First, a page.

I have a question for you. Which childhood habit from summers long-gone have you kept? Which has turned into a life-long act, something you pick up again every year in July when schools close their doors and traffic is once again calm around 8.45am?
Is it spending hours roaming around with your mates getting up to mischief? (Not unless a night in The Kenilworth Cocktail bar applies. And no, it wasn’t me who tried to drink the cocktails in alphabetical order. Someone cannot leave work behind in the office). Maybe eating 10 ice-pops in a row for a dare? Or ripping the heads off your mum’s roses so you can make perfume, which after one day has the whiff of rotting compost with high tone of cat?
For me, it is rediscovering my love of the library. Don’t get me wrong, I do go regularly in term time, but it is very often a rushed ten minutes to look at the ‘new titles’ shelf and hone in on a particular author’s output. But when the summer holidays arrive, a visit to the library becomes the habit of my childhood.
When I was a kid, we spent hours in our local library. I can remember the buzzing excitement of walking to the library and crossing the threshold. Mum would say ‘Right, we’ll meet up here later’, and then we would be released like stones from a slingshot. A fast walk/run to the Children’s Section then a long, leisurely mooch, pottering from one shelf to another, picking up, putting down, maybe stopping to read a chapter or two. Then furtively exploring other sections – books a 10 year old possibly should not have been looking at. These days I skulk around Cookery and Personal Growth, hoping I don’t bump into anyone I know as I read up on how to make the perfect muffin whilst performing a downward dog.
Libraries are brilliant. There is a wonderfully nostalgic comfort in knowing they are there. More importantly, however, they are vital to our communities. They provide something that cannot be recreated elsewhere. This is my Top Ten of Stuff We Need to Remember about Libraries:
- They are free. It costs nothing to join the library and borrow books, e-books, dvds. It is somewhere you do not need a handbag, credit card or a phone. You are not judged on your wallet or your jeggings. There is true equality. It is the French Revolution of reading.
- They can help. Free internet, free online resources. Help with homework. Friendly people who smile and point you in the right direction. Events. A meeting place. In fact, the hub of a community. If you are smiling now, do not read no.8. It will make you gloomy. Go on to no.9 and cheer yourself up.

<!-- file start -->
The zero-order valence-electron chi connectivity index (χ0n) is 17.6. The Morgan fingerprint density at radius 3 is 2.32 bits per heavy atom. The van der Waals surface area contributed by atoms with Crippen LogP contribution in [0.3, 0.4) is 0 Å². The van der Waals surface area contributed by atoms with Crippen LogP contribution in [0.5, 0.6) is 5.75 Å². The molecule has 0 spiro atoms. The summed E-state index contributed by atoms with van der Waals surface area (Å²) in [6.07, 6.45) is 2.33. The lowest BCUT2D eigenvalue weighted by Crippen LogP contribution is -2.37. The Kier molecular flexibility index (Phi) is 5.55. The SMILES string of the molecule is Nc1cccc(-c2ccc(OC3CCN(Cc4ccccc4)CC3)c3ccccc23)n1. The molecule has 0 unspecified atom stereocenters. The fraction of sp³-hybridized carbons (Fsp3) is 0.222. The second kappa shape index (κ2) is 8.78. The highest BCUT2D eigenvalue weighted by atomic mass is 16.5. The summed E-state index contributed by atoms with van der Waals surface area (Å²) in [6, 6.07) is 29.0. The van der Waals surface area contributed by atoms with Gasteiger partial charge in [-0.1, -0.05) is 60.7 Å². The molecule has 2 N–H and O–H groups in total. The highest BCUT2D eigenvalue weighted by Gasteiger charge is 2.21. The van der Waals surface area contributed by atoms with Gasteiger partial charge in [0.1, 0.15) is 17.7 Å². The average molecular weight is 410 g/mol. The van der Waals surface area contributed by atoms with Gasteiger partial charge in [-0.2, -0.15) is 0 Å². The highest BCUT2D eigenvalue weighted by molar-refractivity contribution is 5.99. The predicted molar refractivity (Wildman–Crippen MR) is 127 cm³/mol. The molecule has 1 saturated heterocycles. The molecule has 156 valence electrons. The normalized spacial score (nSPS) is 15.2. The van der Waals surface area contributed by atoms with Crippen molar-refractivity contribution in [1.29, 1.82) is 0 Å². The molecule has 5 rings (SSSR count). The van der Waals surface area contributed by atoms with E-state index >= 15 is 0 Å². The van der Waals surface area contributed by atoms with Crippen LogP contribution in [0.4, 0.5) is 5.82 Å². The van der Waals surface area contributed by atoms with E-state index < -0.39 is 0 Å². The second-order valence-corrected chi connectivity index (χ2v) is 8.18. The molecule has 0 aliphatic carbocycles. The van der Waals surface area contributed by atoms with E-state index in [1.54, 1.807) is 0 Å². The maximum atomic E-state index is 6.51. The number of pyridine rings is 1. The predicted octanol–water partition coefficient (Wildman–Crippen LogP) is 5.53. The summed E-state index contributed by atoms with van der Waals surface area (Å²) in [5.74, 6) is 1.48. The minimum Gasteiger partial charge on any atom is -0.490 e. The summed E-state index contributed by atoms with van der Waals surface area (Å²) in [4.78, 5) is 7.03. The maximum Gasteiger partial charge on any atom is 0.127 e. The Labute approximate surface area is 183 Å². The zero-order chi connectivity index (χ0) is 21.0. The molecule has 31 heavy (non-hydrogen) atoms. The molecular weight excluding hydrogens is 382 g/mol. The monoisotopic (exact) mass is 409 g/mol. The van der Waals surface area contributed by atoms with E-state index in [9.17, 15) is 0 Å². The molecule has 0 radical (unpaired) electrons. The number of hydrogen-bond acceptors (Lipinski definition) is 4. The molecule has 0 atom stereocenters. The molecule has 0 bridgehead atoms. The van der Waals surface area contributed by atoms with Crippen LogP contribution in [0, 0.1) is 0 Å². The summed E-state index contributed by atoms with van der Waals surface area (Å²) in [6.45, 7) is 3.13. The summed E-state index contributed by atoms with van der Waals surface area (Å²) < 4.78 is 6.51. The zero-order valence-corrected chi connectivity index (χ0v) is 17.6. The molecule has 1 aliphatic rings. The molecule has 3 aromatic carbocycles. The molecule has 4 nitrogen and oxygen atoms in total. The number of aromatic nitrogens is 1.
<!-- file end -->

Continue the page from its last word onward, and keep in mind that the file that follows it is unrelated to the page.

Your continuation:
- They are quiet. They hum with calm thoughts. No one will try to talk to you. You will not be bothered. *Breaking News*: there will be no breaking news.
- They broaden the mind. I am sure I was not meant to flick through The Prime of Miss Jean Brodie as a child, or check out James Herbert’s The Rats. But without the library I also would never have stumbled on a shelf containing biographies of the saints, leading me to consider that as a career option. And an early reading of an 87th Precinct book by Ed McBain eventually lead me to the noir-ish James Ellroy and gave me a lifelong love of American detective novels.
- They have the feel-good factor. I am a news hound but I rarely have time to read a newspaper in term time. In the summer, however, I can go into my local library and read all the newspapers and magazines and I don’t even had to pay for them! Good reading and good housekeeping.
- Summer holidays are long and libraries can help. Keep the children amused and sneakily educate them at the same time by getting them to join the Summer Reading Challenge. It’s a fantastic annual venture which encourages reading. And there are badges and stickers and competitions.
- There are some brilliant children’s books involving libraries. Adam Lancaster, school librarian of the year in 2012, shares a selection here. My favourite is Philip Pullman’s His Dark Materials but I am desperate to read Wonder by R J Palacio. I will be putting in an order at my library.
- They are under threat. According to the Library Campaign, there have been over one thousand library closures since 2009. What does that say about our society? I love this quote from Caitlin Moran: “A library is such a potent symbol of a town’s values: each one closed down might as well be six thousand stickers plastered over every available surface, reading “WE CHOSE TO BECOME MORE STUPID AND DULL.”
- Coventry City Council has not closed any libraries. In fact, Coventry Central Library has just had a face-lift. BRAVO!
- If we don’t use ‘em, we lose ‘em. Go on, venture forth this summer, brave that squat, grey building on the corner of the high street. It holds the key to paradise.
Julia Etheridge, Primary English Consultant. Perfume-maker extraordinaire. Ice-pop champion.